By Bobby Tanzilo Senior Editor/Writer Published Oct 01, 2008 at 8:25 AM

The advance hype on Paul Weller's "22 Dreams" was like nothing since, maybe, his (arguable) classic solo outing, "Wild Wood." So, when the disc arrived a couple months ago and failed to kick my butt on the first listen or two, I decided to wait to judge it.

Although I wrote a little about the record back in August, I spent a little time away from it and returned to it full-tilt recently and began to discover its many charms. When Radio Milwaukee DJ Scott Mullins, Italian singer Carmen Consoli and I chatted about Weller and especially the track, "Have You Made Up Your Mind," I thought the title was prescient.

So, I spent yesterday listening to the record again and again.

Let me interject here, I've been a Weller fan since probably late 1978 when as a 12-year-old, I discovered The Jam's "All Mod Cons." I've been there for the ups -- The Jam's "Sound Affects," The Style Council's "Our Favorite Shop" and the aforementioned "Wild Wood" -- and for the downs -- I bought all of the releases -- (some good, some bad, some awful) on Weller's 1980s labels Respond and Jamming! This is a roundabout way of telling you that I don't give a lot of artists this many chances.

Although I think the folky "Light Nights" -- with Kate Rusby's fiddling partner John McCusker -- is a risky opener for a Weller album, I don't find "22 Dreams" anywhere as wayfaring and oddball as the advance press had suggested. And it was likely that which kept me from immediately enjoying the record. I was primed for something really "out there."

And "22 Dreams," while rambling and intimately epic (if that's possible), is anything but "out there." We've heard most of this type of stuff from Weller before, although rarely all in the same place. (OK, I'll admit that "Song for Alice" -- a tribute to Alice Coltrane -- is like nothing he's done before!)

The more rockin' title track would have fit nicely on 1997's "Heavy Soul," for example, and the same can be said for "All I Wanna Do (Is Be With You)."

My two favorites follow. "Have You Made Up Your Mind" is the kind of gritty, melodic, bluesy R&B with which Weller has always excelled. Think of "I Didn't Mean to Hurt You," from his solo debut.

"Empty Ring" conjures the airy space of "Above the Clouds," but with an everything but the kitchen sink arrangement.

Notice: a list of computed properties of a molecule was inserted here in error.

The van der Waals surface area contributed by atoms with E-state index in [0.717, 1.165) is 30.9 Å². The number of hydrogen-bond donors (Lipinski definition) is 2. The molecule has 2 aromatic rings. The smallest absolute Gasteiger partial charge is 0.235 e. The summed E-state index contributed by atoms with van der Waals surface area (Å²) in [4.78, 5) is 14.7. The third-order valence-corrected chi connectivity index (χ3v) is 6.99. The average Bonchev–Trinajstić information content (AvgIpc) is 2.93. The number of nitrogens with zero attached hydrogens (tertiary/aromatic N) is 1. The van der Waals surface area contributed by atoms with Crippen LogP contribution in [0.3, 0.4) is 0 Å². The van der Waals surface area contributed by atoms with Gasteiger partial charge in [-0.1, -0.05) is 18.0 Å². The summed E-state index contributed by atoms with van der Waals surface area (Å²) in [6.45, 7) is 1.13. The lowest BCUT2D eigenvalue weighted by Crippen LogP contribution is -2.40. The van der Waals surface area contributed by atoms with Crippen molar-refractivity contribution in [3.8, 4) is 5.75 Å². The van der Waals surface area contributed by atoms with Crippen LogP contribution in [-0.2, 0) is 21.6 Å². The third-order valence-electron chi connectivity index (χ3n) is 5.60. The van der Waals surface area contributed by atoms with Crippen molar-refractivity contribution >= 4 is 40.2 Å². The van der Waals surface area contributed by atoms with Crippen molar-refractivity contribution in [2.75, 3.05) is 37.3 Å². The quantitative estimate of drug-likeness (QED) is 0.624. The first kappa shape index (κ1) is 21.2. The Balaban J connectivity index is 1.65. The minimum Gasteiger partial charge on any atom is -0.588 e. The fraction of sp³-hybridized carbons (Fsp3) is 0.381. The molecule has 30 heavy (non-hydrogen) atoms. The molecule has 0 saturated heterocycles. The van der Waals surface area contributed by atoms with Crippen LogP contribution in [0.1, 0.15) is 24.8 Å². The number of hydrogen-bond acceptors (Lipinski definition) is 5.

I hear "Invisible" and my mind shoots to The Style Council's "A Paris" EP and the melancholy piano instrumental "Le Depart."

I could go on like this, but I won't. I'll just tell you that over the course of 21 tracks, Weller dishes up gem after gem. Like me, it might take you some time to digest it all, but it's worth it. You won't feel like you've overeaten, instead you'll feel so satisfied that you'll want to do it all over again.

Bobby Tanzilo Senior Editor/Writer

Born in Brooklyn, N.Y., where he lived until he was 17, Bobby received his BA-Mass Communications from UWM in 1989 and has lived in Walker's Point, Bay View, Enderis Park, South Milwaukee and on the East Side.

He has published three non-fiction books in Italy – including one about an event in Milwaukee history, which was published in the U.S. in autumn 2010. Four more books, all about Milwaukee, have been published by The History Press.

With his most recent band, The Yell Leaders, Bobby released four LPs and had a songs featured in episodes of TV's "Party of Five" and "Dawson's Creek," and films in Japan, South America and the U.S. The Yell Leaders were named the best unsigned band in their region by VH-1 as part of its Rock Across America 1998 Tour. Most recently, the band contributed tracks to a UK vinyl/CD tribute to the Redskins and collaborated on a track with Italian novelist Enrico Remmert.

He's produced three installments of the "OMCD" series of local music compilations for OnMilwaukee.com and in 2007 produced a CD of Italian music and poetry.

In 2005, he was awarded the City of Asti's (Italy) Journalism Prize for his work focusing on that area. He has also won awards from the Milwaukee Press Club.

He can be heard weekly on 88Nine Radio Milwaukee talking about his "Urban Spelunking" series of stories.